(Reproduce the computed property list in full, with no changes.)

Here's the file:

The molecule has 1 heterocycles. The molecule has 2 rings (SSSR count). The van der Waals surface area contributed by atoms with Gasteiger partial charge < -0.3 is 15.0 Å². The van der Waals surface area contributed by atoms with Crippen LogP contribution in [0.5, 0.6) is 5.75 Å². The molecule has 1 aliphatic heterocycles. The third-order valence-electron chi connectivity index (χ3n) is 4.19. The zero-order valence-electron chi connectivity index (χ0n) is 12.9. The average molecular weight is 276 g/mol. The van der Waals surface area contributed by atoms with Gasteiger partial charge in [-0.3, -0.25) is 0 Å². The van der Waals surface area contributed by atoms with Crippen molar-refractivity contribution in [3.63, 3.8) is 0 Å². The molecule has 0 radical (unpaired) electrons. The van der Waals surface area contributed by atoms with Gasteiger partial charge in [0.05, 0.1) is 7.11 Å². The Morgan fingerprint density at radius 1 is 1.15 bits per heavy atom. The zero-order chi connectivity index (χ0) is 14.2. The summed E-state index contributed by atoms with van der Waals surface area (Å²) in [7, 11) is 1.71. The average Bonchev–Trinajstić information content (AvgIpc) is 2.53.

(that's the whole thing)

The molecule has 1 heterocycles. The molecule has 2 rings (SSSR count). The van der Waals surface area contributed by atoms with Gasteiger partial charge < -0.3 is 15.0 Å². The van der Waals surface area contributed by atoms with Crippen LogP contribution in [0.5, 0.6) is 5.75 Å². The molecule has 1 aliphatic heterocycles. The third-order valence-electron chi connectivity index (χ3n) is 4.19. The zero-order valence-electron chi connectivity index (χ0n) is 12.9. The average molecular weight is 276 g/mol. The van der Waals surface area contributed by atoms with Gasteiger partial charge in [-0.3, -0.25) is 0 Å². The van der Waals surface area contributed by atoms with Crippen molar-refractivity contribution in [3.63, 3.8) is 0 Å². The molecule has 0 radical (unpaired) electrons. The van der Waals surface area contributed by atoms with Gasteiger partial charge in [0.05, 0.1) is 7.11 Å². The Morgan fingerprint density at radius 1 is 1.15 bits per heavy atom. The zero-order chi connectivity index (χ0) is 14.2. The summed E-state index contributed by atoms with van der Waals surface area (Å²) in [7, 11) is 1.71. The average Bonchev–Trinajstić information content (AvgIpc) is 2.53.